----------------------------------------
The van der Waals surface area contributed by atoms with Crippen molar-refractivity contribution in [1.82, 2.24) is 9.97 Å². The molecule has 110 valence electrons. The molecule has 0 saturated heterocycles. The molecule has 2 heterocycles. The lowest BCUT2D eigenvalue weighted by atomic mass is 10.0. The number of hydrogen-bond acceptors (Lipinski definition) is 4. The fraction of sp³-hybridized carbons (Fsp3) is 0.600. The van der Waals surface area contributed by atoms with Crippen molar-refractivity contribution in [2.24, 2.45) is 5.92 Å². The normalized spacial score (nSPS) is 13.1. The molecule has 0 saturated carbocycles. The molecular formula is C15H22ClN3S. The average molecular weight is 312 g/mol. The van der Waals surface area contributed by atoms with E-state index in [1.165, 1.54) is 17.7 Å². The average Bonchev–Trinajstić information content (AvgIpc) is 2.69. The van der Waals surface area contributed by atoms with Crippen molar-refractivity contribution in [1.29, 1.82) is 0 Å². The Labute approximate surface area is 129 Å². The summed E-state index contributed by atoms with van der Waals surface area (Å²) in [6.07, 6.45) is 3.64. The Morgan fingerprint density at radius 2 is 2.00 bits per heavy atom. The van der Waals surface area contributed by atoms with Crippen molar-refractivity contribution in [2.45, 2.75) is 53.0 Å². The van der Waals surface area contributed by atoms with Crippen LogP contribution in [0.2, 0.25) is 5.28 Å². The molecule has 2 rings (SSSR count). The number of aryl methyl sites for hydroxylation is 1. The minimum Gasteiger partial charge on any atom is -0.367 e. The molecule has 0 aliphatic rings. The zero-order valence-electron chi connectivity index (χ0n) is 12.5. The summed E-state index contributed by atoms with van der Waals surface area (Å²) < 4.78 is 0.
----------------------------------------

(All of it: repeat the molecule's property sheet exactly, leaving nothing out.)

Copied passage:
The van der Waals surface area contributed by atoms with Crippen molar-refractivity contribution in [1.82, 2.24) is 9.97 Å². The molecule has 110 valence electrons. The molecule has 0 saturated heterocycles. The molecule has 2 heterocycles. The lowest BCUT2D eigenvalue weighted by atomic mass is 10.0. The number of hydrogen-bond acceptors (Lipinski definition) is 4. The fraction of sp³-hybridized carbons (Fsp3) is 0.600. The van der Waals surface area contributed by atoms with Crippen molar-refractivity contribution in [2.24, 2.45) is 5.92 Å². The normalized spacial score (nSPS) is 13.1. The molecule has 0 saturated carbocycles. The molecular formula is C15H22ClN3S. The average molecular weight is 312 g/mol. The van der Waals surface area contributed by atoms with E-state index in [1.165, 1.54) is 17.7 Å². The average Bonchev–Trinajstić information content (AvgIpc) is 2.69. The van der Waals surface area contributed by atoms with Crippen molar-refractivity contribution in [1.29, 1.82) is 0 Å². The Labute approximate surface area is 129 Å². The summed E-state index contributed by atoms with van der Waals surface area (Å²) in [6.07, 6.45) is 3.64. The Morgan fingerprint density at radius 2 is 2.00 bits per heavy atom. The van der Waals surface area contributed by atoms with Crippen molar-refractivity contribution in [2.45, 2.75) is 53.0 Å². The van der Waals surface area contributed by atoms with Crippen LogP contribution in [0.2, 0.25) is 5.28 Å². The molecule has 2 rings (SSSR count). The number of aryl methyl sites for hydroxylation is 1. The minimum Gasteiger partial charge on any atom is -0.367 e. The molecule has 0 aliphatic rings. The zero-order valence-electron chi connectivity index (χ0n) is 12.5. The summed E-state index contributed by atoms with van der Waals surface area (Å²) < 4.78 is 0.